Getting off the news ticker may not be doable for everyone and you may not even find constant news input as distracting and irritating as I do. So whatever is right for you, find your way to calm down and try to seize the day the way that’s best for you. Read that book, write that book, watch that show, call your friends, finish your paper, sow some seeds and plant some crops, sing, dance, exercise – do whatever you want to do as long as it helps you getting through your days …

Stay safe and healthy – take care!

So Marie Kondo opens a shop …

… and shit hits the fan – in quite opposite directions.
Die-hard fans and design aficionados appreciate the forthcoming sparks of joy they expect from ordering a $200 tea container or a $75 tuning fork with rose quartz – things every home obviously needs to have. Haters meanwhile have a field day; Twitter and Instagram are abuzz with hilarious comments regarding Kondo’s new business venture.

Kondotuningfork

“She is never without a crystal” – Marie probably is on rather intimate terms with Airport security personnel … 

I get it. The woman who preaches freedom from all clutter and empty surfaces now sells stuff no one needs at quite hefty prices. Marie Kondo is this cute little Japanese lady who likes to jump around whenever she sees boxes of clutter on Netflix. She has already sold us three books when one would have been enough (who really needs The Life-Changing Manga of Tidying up or Spark Joy when The Life-Changing Magic of Tidying up contains all the main information?)  – and will try to sell you two more, one children’s book on friendship (Kiki & Jax – the Life-Changing Magic of Friendship) and one on organizing your workspace/workplace (Joy at Work – The Life-Changing Magic of Organizing your Working Life) – in 2020. I’m not sure I want someone who sends her socks on vacation every time she puts them in the drawer explain to me how I should streamline my workflow. Imagine explaining to your boss that you won’t be able to make it to the afternoon meeting because it may take a while to thank every individual key on your keyboard for its excellent service today … Well, at least we are already used to Marie writing books. And it’s not the first time someone uses the same ‘story’ over and over again to make more money (just look at Allen Carr’s “Easy Way” books).

Kondobooks2020

Brace yourself, there are new books on the way.

But a shop? Consumer capitalism tells us that this is OF COURSE the next thing in line. People not only want to read about and implement the KonMari method, they want to live KonMari. And what does ‘living KonMari’ mean? Buying it, of course. That’s also what all the fuzz regarding ‘Hygge’ is about. People in Denmark aren’t just happy because they live in a world full of cozy blankets and lovely interpersonal relations, they also live in a country that provides government welfare, a high wage level, and what Americans like to call ‘free health care’ –  long story short: when you can afford to lose your job or get sick, you can also sell cheap shit like scented candles and polyester blankets under the label ‘hygge’ – and apart from the label this concept does not necessarily include anyone or anything from Denmark at all.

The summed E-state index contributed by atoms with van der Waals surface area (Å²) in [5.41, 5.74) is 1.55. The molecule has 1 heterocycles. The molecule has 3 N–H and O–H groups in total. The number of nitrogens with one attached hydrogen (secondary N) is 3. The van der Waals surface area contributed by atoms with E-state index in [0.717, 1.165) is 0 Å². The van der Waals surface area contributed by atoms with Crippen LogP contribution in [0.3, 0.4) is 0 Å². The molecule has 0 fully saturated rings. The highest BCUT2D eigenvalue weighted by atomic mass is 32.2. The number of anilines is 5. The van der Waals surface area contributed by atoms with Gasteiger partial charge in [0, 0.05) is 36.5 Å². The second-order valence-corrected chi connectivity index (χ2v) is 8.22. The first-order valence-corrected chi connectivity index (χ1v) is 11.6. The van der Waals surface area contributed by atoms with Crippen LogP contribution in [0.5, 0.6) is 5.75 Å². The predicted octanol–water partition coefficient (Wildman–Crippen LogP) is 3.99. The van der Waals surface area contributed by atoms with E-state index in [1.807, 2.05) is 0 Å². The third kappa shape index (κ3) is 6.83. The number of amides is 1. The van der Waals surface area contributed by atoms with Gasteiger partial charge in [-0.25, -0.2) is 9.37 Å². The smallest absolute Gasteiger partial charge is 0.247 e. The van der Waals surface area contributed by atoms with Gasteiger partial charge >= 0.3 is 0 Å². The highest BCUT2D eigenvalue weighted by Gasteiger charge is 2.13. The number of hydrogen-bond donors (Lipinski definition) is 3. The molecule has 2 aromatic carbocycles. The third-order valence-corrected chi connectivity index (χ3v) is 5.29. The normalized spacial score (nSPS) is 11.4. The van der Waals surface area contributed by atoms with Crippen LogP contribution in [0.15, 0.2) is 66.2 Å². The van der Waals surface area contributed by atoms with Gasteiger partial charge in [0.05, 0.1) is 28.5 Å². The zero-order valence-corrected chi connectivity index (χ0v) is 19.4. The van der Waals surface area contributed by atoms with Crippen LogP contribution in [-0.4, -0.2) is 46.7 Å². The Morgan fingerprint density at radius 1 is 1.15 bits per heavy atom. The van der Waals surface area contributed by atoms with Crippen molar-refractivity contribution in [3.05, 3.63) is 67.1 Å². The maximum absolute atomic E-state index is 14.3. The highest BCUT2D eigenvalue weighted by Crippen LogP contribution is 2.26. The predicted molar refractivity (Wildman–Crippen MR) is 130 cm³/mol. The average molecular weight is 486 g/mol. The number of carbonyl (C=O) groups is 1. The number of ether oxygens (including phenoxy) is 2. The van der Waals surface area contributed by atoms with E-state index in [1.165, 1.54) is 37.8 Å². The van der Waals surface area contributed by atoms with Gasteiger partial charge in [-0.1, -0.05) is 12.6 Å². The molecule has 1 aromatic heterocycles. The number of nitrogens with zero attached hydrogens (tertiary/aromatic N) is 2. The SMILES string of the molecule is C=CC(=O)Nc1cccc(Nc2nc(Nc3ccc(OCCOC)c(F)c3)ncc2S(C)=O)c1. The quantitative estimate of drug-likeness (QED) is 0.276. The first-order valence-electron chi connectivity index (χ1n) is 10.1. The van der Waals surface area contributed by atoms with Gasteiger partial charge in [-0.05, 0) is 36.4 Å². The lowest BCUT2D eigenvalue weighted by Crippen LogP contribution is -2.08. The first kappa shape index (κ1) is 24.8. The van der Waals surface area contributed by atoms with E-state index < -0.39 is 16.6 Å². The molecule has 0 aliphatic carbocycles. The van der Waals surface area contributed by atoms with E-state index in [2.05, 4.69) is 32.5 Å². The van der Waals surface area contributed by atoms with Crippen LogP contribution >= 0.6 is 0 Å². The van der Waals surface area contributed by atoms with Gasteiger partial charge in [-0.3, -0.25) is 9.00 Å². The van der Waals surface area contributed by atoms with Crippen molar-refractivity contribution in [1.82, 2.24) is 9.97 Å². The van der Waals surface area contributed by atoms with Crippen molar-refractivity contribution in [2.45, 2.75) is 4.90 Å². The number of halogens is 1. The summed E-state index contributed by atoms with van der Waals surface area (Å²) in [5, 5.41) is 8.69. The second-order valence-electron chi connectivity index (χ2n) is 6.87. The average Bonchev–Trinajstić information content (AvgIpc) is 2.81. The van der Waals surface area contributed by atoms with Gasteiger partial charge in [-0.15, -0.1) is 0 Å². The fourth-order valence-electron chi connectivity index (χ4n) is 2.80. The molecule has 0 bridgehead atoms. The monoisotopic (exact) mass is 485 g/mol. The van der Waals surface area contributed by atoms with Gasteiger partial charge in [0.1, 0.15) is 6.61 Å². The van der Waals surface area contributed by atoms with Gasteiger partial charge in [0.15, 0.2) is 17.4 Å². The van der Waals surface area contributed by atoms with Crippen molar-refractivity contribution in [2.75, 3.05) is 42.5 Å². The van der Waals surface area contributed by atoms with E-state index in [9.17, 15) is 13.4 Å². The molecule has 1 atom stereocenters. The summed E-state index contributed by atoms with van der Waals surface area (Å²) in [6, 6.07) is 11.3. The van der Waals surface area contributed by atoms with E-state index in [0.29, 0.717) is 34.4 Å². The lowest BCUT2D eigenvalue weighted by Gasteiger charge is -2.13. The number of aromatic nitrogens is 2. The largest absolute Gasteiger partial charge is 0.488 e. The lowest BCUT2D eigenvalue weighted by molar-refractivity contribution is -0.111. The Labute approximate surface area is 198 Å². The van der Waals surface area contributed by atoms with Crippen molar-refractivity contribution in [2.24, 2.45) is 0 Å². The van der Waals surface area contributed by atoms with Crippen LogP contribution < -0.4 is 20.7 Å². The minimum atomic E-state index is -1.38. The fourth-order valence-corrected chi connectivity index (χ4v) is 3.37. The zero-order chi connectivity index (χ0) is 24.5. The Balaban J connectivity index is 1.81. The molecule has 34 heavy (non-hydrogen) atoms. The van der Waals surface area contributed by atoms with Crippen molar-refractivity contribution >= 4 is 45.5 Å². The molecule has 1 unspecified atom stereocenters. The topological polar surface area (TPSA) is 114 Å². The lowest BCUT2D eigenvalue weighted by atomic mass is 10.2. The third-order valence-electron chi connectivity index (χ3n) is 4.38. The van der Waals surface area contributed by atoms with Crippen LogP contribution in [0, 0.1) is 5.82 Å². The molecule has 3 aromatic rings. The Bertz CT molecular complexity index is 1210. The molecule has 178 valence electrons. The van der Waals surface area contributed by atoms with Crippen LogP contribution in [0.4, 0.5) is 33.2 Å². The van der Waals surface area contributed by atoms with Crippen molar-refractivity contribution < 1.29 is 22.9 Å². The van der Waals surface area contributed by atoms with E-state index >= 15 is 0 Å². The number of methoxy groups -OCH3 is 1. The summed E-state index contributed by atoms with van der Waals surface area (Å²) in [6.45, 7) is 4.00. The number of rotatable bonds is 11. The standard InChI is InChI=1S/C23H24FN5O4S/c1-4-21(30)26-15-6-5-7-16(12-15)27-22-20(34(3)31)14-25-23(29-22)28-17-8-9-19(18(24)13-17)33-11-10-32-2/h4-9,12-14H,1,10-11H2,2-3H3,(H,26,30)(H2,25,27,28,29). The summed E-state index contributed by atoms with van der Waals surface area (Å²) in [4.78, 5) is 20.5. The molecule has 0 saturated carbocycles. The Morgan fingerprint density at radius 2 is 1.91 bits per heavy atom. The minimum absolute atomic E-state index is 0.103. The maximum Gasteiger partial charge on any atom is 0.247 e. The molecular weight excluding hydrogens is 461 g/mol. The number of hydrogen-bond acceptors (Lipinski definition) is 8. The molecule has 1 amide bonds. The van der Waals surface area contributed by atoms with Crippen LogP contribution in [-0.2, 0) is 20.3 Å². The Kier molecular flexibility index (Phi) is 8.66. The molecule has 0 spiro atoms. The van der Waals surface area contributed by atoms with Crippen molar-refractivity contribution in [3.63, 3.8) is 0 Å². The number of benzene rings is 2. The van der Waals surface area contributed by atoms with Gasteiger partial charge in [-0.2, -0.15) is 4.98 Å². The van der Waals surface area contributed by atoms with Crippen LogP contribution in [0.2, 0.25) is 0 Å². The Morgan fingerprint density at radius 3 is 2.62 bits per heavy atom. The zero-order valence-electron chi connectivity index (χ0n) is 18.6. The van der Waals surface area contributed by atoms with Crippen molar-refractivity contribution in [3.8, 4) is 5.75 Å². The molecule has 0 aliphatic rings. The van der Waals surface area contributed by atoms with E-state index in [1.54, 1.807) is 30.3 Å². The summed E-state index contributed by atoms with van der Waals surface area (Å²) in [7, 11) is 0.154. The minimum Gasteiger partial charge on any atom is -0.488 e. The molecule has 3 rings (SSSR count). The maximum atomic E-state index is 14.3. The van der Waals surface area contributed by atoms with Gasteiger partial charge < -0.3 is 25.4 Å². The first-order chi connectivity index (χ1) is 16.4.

Same goes for Marie. The goods she sells are elegant, well-designed, and nice to look at. She opened her own online store and did not start a partnership with Walmart or H&M to sell tons of junk but instead offers high-quality design items. Of course a tea container also serves a certain purpose; more so than a computer brush or a flower bouquet tote, at least in my personal opinion. Still, nothing in Marie’s shop is important OR something we may not already have (EXCEPT for the computer brush, maybe?). But hey, no one has to buy it. There are people out there buying overpriced stuff from a mediocre blond actress who made an empire out of selling shit no one needs – and I’m not just talking about Goop for that matter. So why should Marie, with her well-thought-out concept of sparking joy not at least try? No one has to watch her show. No one has to buy her books. No one has to feed the money monster.

Kondoflowertote

Groceries and other things one could carry around in a tote will vanish into thin air the moment they come in contact with this Flower Bouquet ONLY Tote …

Also, while we’re at it, what about all those influencers who promote slow fashion, conscious living/consumerism, and minimalism and still regularly present new stuff? Yes they get free samples from mainly independent companies and small labels that are more often than not worth mentioning and promoting BUT what is slow, conscious or minimalist about presenting new skin care, clothes, bags or the like every other week on Instagram? We are all trying our best to live up to the ideals we cherish, but this might not be as easy or consistent as we would like it to be. Life is full of inconsistencies and gray areas. Is it possible to withdraw from classic consumer capitalism in a way of not constantly wanting new things and being content with what one already has? I guess so. I hope so. I’m sure as hell trying my best. Because I don’t want to KonMari my shit every few years. But I fail quite frequently and there’s much room for improvement.

I’m still following slow/fair fashion, minimalist, eco friendly influencers on Instagram – in some instances the same ones who lost their rather self-righteous shit about Marie Kondo’s shop … whilst promoting new stuff they ‘received for free’ even though they are on a shopping ban right now or so (oh my, what a coincidence!). Because I like their posts, need my daily dose of procrastination, and it’s actually just 4 or 5 people so their ‘influence’ is manageable … 😀

BTW: there’s an interesting article on VICE regarding Marie’s new shop; the NYT too writes about the dubious nature of the backlash Marie is receiving for her new online store. As I said: gray areas everywhere …